Another one I read, while I was in the lower sixth (what we used to call Year 12) and applying to University, was Penrose's The Emperor's New Mind.  I lent my copy to a girl I fancied and never got it back.  I later learned that the rule of lending books to anyone was that you just go out and buy yourself another copy straight away.  Anyway, I had finished the book, though I'm not sure I can remember too much of it in great detail now.  It did make quite an impression on me at the time, though I think it was "harder" than Stephen Hawking's book and no doubt there was lots I didn't understand.  I liked it for its broad sweep, combining ideas from physics to advanced mathematics, Turing machines, and on to somewhat more speculative stuff (which I didn't distinguish at the time, I suppose) to do with consciousness.  

In December of 1991, when I was in the lower sixth and up in Oxford for an interview to read Physics and Philosophy I noticed that Penrose was giving a lecture for prospective students in Mathematics.  In my interview for my place in college when asked if I had any questions I said I'd seen the advert for the talk and I asked if it would be okay if I went along to it.  I'm not sure what they thought of my question - I guess I had no idea at the time that it would be perfectly fine for anyone to turn up and they wouldn't exactly be checking to see if I was really a prospective mathematics student.  Anyway, I went along, and enjoyed the talk very much.  Penrose talked about the famous Penrose tiles.  I remember particularly a demonstration of how for certain near-symmetries you could make the symmetry almost perfect - as near to perfect as you liked, except not quite actual perfection - and he showed this by having two identical overhead projector slides with a 5-fold Penrose tiling, which he overlaid, and you could see the bands made in the thin regions where the pattern didn't quite repeat.  

I don't think I have seen Penrose in person since then, 29 years ago, but I did get a copy of his huge "The Road To Reality" book as a 30th birthday present a bit later (in 2004).  That's been sitting on my office shelves unread, I have to admit.  I'm sure, as a practicing theoretical physicist, that I ought to be able to read and understand it, but even to me, opening it up it does look intimidating.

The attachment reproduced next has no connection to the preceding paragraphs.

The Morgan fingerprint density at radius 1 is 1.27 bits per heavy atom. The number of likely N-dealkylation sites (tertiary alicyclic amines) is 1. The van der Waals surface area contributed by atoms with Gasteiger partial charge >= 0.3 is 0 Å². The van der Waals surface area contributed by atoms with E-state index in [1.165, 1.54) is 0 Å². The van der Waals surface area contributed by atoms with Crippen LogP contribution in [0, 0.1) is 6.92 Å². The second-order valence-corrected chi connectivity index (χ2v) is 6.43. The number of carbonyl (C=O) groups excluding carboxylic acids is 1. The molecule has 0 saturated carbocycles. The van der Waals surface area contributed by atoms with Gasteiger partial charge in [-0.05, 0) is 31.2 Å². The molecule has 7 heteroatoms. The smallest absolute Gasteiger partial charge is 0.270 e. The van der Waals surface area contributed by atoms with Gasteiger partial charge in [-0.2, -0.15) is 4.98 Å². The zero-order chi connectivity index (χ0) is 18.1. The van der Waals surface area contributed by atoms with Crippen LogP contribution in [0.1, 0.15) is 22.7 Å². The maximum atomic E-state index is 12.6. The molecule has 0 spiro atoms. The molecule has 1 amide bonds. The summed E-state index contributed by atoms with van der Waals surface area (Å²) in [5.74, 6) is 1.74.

The other Penrose anecdote I have is that I found out at some point (perhaps the advent of wikipedia) that I share a birthday with several famous physicists, two of whom won Nobel prizes long ago).  Now I can fill in another cell in this table:

PhysicistDate of BirthYear of Nobel Prize
E.O. Lawrence08/08/1901 1939
P.A.M. Dirac08/08/1902 1933
R. Penrose08/08/1931 2020
P. D. Stevenson (me!)

The final Penrose-related thing links with my research:  Earlier this year I co-published a paper with a bachelor's student based on his Final Year Project on the visual appearance of objects moving very fast (at an appreciable fraction of the speed of light).  This is a new look at something which are either called  Terrell Rotations, after the author who first got his name attached to it, or as the Penrose-Terrell effect, since Penrose independently submitted a paper on the same topic, published in the same year as Terrell.  Even more properly, it can be called the Lampa-Terrell-Penrose effect, since Lampa published it first, in a paper that wasn't so widely known.

Here's a picture of Penrose, which he sent to the Nobel Committee from his house in Oxford this morning